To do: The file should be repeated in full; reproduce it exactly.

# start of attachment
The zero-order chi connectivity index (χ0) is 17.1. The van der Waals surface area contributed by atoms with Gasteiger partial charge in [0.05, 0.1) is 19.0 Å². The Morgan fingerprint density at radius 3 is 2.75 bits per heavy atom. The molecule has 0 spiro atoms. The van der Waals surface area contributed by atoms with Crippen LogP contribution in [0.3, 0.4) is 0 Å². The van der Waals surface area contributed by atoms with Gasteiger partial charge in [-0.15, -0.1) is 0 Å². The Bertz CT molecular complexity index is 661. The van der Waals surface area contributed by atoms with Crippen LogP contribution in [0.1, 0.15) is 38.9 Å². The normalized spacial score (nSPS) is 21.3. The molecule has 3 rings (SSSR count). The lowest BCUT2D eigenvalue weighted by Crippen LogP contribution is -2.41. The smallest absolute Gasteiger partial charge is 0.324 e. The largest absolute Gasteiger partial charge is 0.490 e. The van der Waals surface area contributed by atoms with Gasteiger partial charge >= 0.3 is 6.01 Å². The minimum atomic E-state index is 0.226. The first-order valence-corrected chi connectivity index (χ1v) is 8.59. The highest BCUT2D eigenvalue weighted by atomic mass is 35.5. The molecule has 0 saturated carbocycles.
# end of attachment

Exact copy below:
The zero-order chi connectivity index (χ0) is 17.1. The van der Waals surface area contributed by atoms with Gasteiger partial charge in [0.05, 0.1) is 19.0 Å². The Morgan fingerprint density at radius 3 is 2.75 bits per heavy atom. The molecule has 0 spiro atoms. The van der Waals surface area contributed by atoms with Crippen LogP contribution in [0.3, 0.4) is 0 Å². The van der Waals surface area contributed by atoms with Gasteiger partial charge in [-0.15, -0.1) is 0 Å². The Bertz CT molecular complexity index is 661. The van der Waals surface area contributed by atoms with Crippen LogP contribution in [0.1, 0.15) is 38.9 Å². The normalized spacial score (nSPS) is 21.3. The molecule has 3 rings (SSSR count). The lowest BCUT2D eigenvalue weighted by Crippen LogP contribution is -2.41. The smallest absolute Gasteiger partial charge is 0.324 e. The largest absolute Gasteiger partial charge is 0.490 e. The van der Waals surface area contributed by atoms with Gasteiger partial charge >= 0.3 is 6.01 Å². The minimum atomic E-state index is 0.226. The first-order valence-corrected chi connectivity index (χ1v) is 8.59. The highest BCUT2D eigenvalue weighted by atomic mass is 35.5. The molecule has 0 saturated carbocycles.